Ummm!! That’s what any one will say, when the word “vada” is heard. Crisp and yummy, they are a perfect rainy season delicacy. Served for breakfast, lunch or even as snacks, they make every eye drool! Popular on all refined cooking oil promoting advertisements, vadas do consume quite a bit of oil. So they are preferably once in a while for the calorie conscious and diet strict ones. But do indulge in them to make life feel crisp and beautiful.
Preparation time: 20-30 mins
Black gram (minapappu/ urad dal) 1 cup (200 gms)
Refined cooking oil 1cup
Salt to taste
Wash and soak the black gram for around half an hour. (Half an hour is maximum time, the more the soaking time, the more the oil that the vadas will absorb.)
Add to the blender, the soaked black gram, a pinch of salt and grind into a batter. The batter has to be smooth and slightly coarse. It has to be of semi-liquid consistency.
Heat oil in a deep pan/kadai (bandli/mookudu) (If possible, it is preferable not re-use used oil for making vadas, it is not healthy and the vadas will absorb the old oil taste and aroma.)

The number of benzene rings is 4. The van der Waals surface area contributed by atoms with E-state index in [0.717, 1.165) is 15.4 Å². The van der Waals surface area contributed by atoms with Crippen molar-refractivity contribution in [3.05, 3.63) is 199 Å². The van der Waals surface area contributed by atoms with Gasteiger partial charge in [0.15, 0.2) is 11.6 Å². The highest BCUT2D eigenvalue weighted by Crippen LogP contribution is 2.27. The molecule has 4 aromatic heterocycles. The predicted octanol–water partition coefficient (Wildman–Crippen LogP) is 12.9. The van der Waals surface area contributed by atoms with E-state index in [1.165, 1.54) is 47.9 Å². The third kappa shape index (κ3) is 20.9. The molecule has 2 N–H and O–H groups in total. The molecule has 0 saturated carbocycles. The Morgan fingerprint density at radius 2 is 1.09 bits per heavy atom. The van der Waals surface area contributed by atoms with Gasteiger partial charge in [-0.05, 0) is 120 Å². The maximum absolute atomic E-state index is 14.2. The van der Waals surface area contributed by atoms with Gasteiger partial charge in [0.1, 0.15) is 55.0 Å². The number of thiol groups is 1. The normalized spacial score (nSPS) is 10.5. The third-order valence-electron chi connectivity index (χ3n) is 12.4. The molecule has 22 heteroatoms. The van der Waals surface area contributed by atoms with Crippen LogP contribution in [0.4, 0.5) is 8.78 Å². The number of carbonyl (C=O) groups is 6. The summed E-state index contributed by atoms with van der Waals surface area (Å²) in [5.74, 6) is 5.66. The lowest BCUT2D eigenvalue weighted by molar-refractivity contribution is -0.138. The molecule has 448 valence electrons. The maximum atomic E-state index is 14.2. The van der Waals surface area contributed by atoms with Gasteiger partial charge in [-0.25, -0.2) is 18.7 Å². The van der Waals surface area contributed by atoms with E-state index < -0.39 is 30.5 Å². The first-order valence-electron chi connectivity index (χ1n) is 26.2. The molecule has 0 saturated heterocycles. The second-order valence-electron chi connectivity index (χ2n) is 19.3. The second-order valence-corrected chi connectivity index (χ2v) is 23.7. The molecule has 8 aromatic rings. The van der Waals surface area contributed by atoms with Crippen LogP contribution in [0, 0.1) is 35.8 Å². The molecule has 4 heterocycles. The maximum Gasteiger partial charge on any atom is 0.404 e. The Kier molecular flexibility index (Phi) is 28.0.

Apply oil to the left palm or onto a plastic cover/badam leaf/banana leaf and pat small lumps of the batter in circular motion into circular vadas. Make a small hole with the finger in the centre of the circle. Now deep fry the circles in pre heated oil till golden brown.
This process of patting the dough and making exact shaped vadas might feel cumbersome and difficult for learners like us. So just take lumps of the batter and drop into the pre-heated oil, or slightly press the batter in between fists to give a roll-shaped look and fry in pre-heated oil. This is more for people who are not particular about the shapes and are more interested in the taste and crispiness.
Whatever the shape, fry the vadas till golden brown on medium heat. This will ensure they are crisp as well. Remove onto tissues or clean napkins to remove excess oil.
Serve with any of the chutneys/pickles, or even the mango coconut chutney posted below. Vadas do taste good with sauces too, but chutneys are the traditional, ideal and the best combo. If kept for too long, sometimes the vadas become hard (when oil absorbed is less) and sometimes soggy (when oil absorbed is more), so it is advisable to serve fresh, hot and crisp. So get into the kitchen and enjoy the rain with crispy hot vadas and hot filter coffee in typical South Indian style.